My American SummerI spent my summer on a J1 Visa in the United States of America. It’s something I’d wanted to do for a long time and in the end, it exceeded my expectations and really was the best thing I’ve ever done. The company that got me to America was Challenger Sports and I coached soccer for them at summer camps for 2 months. Each coach was assigned a region in the States and I could not believe it when I got mine; Texas! I was excited but also tentative, picturing all the stereotypes; massive plates of food, insane heat, cowboys, ranches, guns, big trucks and funny accents. I couldn’t help but question whether it would be for me. It ended up being a dream. It was as if I’d arrived in an alternate universe; everything was so huge and so different, but I loved every second of it. I was coaching at a camp in a new city or town each week and stayed with a different host family each time, so I got to experience various aspects of the state and so many varieties of people.
“It was as if I’d arrived in an alternate universe” The coaching work itself was tiring but also rewarding and enjoyable and the hours weren’t overly long. That said, I would strongly advise that anyone have at least some ability to control kids and some interest in soccer to do it! As for the food, it was amazing; a lot of it is actually like what we have here at home but it’s just better, simple as that. I also got to try plenty of local grub like their classic barbecued meats and lots of authentic Mexican food. The weather was off the scales. It was hot 24/7 with the temperature ranging between 35 to 38 degrees Celsius on average, sometimes getting into the 40s. I remember one morning where I was coaching in 43 degree heat by 10am. To go along with that, you also had spells of major thunderstorms where the heavens would open up and thunder and lightning would rage, an amazing spectacle if you had the right view of it. What I loved the most about Texas, however, was the people. Each and every family that I stayed with were so good to me. They were all kind, welcoming and hospitable and it abolished any previous negative image I had of American people in general. The week I spent with them was the perfect amount of time to get attached but it was also not long enough to want to leave and goodbyes on a Sunday were always emotional. In that way, the families were both the best and worst part of the summer.As well as 8 weeks in Texas, I spent two in Louisiana, which involved getting stuck in a car in the middle of nowhere for 12 hours, holding alligators, and drinking homemade moonshine. I was lucky enough to get to spend the week of 4th July in Miami on vacation. My visa entitled me to a month’s travel upon finishing work, so I was able to take in the sights and experiences of Baltimore, Washington DC, New York, Newport, Boston and York with my best friend.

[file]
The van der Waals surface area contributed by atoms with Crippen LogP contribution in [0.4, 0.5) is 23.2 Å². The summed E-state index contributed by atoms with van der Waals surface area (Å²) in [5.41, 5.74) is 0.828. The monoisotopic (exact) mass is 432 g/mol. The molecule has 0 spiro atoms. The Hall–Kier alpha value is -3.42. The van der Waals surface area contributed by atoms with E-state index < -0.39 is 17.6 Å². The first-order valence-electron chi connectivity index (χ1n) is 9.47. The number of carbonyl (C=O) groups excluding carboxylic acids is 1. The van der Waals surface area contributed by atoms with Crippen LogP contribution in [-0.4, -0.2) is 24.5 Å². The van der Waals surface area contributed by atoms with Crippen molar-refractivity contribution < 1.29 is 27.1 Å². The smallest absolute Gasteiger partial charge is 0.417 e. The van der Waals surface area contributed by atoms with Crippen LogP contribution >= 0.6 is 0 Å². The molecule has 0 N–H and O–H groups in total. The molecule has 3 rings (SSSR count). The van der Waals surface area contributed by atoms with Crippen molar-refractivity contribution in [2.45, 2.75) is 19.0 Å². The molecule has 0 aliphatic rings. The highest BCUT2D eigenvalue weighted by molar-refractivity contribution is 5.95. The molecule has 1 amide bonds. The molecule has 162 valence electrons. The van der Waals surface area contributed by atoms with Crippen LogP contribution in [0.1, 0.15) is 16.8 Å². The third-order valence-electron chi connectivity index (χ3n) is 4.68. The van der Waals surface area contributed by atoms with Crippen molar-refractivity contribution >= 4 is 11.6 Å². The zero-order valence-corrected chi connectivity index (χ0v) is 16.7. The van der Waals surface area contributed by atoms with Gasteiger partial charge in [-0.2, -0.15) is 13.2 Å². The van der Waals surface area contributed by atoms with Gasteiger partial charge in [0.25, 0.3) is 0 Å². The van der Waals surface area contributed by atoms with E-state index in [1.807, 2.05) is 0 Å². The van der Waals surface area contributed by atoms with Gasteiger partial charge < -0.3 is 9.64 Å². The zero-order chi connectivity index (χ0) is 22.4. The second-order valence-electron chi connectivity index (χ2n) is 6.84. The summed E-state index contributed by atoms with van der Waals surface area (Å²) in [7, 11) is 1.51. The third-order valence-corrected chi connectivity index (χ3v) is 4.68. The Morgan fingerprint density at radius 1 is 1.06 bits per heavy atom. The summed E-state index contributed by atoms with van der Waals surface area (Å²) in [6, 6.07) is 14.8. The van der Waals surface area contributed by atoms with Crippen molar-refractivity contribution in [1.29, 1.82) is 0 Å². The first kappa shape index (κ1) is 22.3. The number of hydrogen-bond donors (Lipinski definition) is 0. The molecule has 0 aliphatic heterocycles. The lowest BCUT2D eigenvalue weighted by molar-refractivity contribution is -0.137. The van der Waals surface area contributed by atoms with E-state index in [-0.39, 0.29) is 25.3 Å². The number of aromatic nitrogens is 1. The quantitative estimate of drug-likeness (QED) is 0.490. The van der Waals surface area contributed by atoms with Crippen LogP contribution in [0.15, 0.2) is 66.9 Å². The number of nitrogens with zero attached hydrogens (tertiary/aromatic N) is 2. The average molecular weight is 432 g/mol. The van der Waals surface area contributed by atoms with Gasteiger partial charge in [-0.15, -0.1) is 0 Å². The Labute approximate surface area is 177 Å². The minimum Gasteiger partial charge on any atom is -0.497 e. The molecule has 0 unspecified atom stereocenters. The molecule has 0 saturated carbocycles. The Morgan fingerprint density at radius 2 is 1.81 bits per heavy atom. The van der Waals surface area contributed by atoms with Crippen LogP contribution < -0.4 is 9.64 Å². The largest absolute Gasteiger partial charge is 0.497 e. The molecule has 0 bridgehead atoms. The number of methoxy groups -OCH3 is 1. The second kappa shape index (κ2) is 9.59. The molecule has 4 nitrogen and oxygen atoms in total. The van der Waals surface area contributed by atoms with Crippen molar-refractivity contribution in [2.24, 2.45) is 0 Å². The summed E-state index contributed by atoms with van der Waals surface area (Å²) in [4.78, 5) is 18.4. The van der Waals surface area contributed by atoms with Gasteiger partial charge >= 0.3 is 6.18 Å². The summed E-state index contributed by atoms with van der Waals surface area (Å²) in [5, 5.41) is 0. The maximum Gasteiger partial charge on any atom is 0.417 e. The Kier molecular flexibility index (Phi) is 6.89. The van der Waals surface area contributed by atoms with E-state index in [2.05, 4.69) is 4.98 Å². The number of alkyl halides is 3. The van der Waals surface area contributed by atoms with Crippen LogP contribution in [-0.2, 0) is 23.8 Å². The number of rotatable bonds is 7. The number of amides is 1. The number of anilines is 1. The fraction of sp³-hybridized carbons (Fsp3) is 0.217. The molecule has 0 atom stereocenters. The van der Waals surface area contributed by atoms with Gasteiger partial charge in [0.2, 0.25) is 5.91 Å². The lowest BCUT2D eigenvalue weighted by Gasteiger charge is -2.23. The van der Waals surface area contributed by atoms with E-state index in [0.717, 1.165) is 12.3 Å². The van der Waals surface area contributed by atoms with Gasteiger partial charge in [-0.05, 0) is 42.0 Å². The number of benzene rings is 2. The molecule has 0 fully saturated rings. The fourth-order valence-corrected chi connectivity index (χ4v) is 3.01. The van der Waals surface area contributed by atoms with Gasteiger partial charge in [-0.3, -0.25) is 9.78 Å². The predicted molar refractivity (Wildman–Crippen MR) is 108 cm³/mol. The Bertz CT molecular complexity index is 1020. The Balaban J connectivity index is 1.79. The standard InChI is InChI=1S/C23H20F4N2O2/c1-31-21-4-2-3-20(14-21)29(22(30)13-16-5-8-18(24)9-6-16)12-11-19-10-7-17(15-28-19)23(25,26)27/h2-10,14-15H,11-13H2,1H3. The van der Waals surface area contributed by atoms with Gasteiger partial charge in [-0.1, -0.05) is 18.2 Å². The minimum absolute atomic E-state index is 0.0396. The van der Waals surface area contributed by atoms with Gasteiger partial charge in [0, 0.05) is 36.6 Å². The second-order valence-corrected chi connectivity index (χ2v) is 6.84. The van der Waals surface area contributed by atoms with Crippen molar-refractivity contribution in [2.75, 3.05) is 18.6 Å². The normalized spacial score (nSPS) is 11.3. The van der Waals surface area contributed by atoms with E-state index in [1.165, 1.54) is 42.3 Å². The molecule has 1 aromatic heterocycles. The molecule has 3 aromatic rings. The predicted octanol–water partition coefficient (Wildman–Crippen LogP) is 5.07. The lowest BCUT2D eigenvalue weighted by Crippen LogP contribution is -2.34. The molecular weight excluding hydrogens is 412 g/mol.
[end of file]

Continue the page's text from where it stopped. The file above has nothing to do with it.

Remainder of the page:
“I felt like I’d been away for about a week when I got home” For a lot of people, the apprehension about doing this would be leaving home for so long and having to stay with these complete strangers who you assume are all bonkers. To that, all I can say is that if you give it everything you have, you’re always busy having fun and are always surrounded by people, so much so that it doesn’t allow you to get bored or give you time to miss people as much as you thought you would. From coaching to floating down rivers, baseball games, parasailing, gun ranges, rodeos, indoor skydiving, jet skiing, theme parks, water parks, beach days and more, my time in America flew by and I felt like I’d been away for about a week when I got home. 3 months, 9 states and 13 families later, it dawned on me that travel really is the best education and I could not recommend doing something like this highly enough.